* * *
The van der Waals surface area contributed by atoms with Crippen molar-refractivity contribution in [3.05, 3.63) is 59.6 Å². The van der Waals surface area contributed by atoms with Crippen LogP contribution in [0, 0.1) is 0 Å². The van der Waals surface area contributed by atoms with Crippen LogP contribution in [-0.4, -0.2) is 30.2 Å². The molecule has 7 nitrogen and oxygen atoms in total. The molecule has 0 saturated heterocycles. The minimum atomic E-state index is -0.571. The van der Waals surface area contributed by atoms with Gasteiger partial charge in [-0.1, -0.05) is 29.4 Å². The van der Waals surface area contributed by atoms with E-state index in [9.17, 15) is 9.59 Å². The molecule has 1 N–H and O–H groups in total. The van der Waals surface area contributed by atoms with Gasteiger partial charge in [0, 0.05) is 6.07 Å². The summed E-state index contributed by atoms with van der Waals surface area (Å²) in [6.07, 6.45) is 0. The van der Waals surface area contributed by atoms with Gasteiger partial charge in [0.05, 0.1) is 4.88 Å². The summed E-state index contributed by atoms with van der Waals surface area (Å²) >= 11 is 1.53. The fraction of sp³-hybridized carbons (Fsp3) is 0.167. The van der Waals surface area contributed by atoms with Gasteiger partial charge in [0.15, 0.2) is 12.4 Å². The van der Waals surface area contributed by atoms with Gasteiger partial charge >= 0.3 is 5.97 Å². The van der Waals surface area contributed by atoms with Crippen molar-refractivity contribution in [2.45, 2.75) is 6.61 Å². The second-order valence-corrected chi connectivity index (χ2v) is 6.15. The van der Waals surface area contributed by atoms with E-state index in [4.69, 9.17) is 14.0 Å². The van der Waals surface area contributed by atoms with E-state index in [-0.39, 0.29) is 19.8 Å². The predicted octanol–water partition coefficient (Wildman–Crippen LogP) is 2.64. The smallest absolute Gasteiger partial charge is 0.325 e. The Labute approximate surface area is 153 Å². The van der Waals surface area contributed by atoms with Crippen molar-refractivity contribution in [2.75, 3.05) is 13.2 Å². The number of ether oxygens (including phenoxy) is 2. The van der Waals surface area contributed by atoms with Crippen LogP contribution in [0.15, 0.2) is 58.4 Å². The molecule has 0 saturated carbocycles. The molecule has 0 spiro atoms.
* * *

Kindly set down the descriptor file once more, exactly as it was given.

The van der Waals surface area contributed by atoms with Crippen molar-refractivity contribution in [3.05, 3.63) is 59.6 Å². The van der Waals surface area contributed by atoms with Crippen LogP contribution in [0, 0.1) is 0 Å². The van der Waals surface area contributed by atoms with Crippen LogP contribution in [-0.4, -0.2) is 30.2 Å². The molecule has 7 nitrogen and oxygen atoms in total. The molecule has 0 saturated heterocycles. The minimum atomic E-state index is -0.571. The van der Waals surface area contributed by atoms with Gasteiger partial charge in [-0.1, -0.05) is 29.4 Å². The van der Waals surface area contributed by atoms with E-state index in [9.17, 15) is 9.59 Å². The molecule has 1 N–H and O–H groups in total. The van der Waals surface area contributed by atoms with Gasteiger partial charge in [0, 0.05) is 6.07 Å². The summed E-state index contributed by atoms with van der Waals surface area (Å²) in [6.07, 6.45) is 0. The van der Waals surface area contributed by atoms with Gasteiger partial charge in [0.05, 0.1) is 4.88 Å². The summed E-state index contributed by atoms with van der Waals surface area (Å²) >= 11 is 1.53. The fraction of sp³-hybridized carbons (Fsp3) is 0.167. The van der Waals surface area contributed by atoms with Gasteiger partial charge in [0.15, 0.2) is 12.4 Å². The van der Waals surface area contributed by atoms with Gasteiger partial charge >= 0.3 is 5.97 Å². The van der Waals surface area contributed by atoms with Crippen molar-refractivity contribution in [2.45, 2.75) is 6.61 Å². The second-order valence-corrected chi connectivity index (χ2v) is 6.15. The van der Waals surface area contributed by atoms with E-state index in [4.69, 9.17) is 14.0 Å². The van der Waals surface area contributed by atoms with E-state index in [-0.39, 0.29) is 19.8 Å². The predicted octanol–water partition coefficient (Wildman–Crippen LogP) is 2.64. The smallest absolute Gasteiger partial charge is 0.325 e. The Labute approximate surface area is 153 Å². The van der Waals surface area contributed by atoms with Crippen molar-refractivity contribution in [2.75, 3.05) is 13.2 Å². The number of ether oxygens (including phenoxy) is 2. The van der Waals surface area contributed by atoms with Crippen LogP contribution in [0.15, 0.2) is 58.4 Å². The molecule has 0 saturated carbocycles. The molecule has 0 spiro atoms.